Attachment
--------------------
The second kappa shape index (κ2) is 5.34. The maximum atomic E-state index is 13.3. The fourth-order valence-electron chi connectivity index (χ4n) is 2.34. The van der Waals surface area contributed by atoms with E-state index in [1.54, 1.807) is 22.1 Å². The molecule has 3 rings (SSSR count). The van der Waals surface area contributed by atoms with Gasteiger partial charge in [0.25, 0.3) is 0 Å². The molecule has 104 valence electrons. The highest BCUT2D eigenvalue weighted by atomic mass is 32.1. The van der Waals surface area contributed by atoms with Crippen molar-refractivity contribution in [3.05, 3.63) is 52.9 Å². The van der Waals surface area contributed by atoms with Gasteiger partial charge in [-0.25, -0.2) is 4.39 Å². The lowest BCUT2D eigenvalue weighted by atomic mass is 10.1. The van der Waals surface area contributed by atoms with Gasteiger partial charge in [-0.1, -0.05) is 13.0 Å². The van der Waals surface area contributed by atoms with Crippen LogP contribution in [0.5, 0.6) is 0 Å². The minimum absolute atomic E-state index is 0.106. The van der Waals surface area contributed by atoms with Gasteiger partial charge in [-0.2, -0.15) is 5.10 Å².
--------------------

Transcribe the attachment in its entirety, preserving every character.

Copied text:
The second kappa shape index (κ2) is 5.34. The maximum atomic E-state index is 13.3. The fourth-order valence-electron chi connectivity index (χ4n) is 2.34. The van der Waals surface area contributed by atoms with E-state index in [1.54, 1.807) is 22.1 Å². The molecule has 3 rings (SSSR count). The van der Waals surface area contributed by atoms with Gasteiger partial charge in [0.25, 0.3) is 0 Å². The molecule has 104 valence electrons. The highest BCUT2D eigenvalue weighted by atomic mass is 32.1. The van der Waals surface area contributed by atoms with Crippen molar-refractivity contribution in [3.05, 3.63) is 52.9 Å². The van der Waals surface area contributed by atoms with Gasteiger partial charge in [-0.25, -0.2) is 4.39 Å². The lowest BCUT2D eigenvalue weighted by atomic mass is 10.1. The van der Waals surface area contributed by atoms with Gasteiger partial charge in [-0.1, -0.05) is 13.0 Å². The van der Waals surface area contributed by atoms with Crippen LogP contribution in [0.5, 0.6) is 0 Å². The minimum absolute atomic E-state index is 0.106. The van der Waals surface area contributed by atoms with Gasteiger partial charge in [-0.2, -0.15) is 5.10 Å².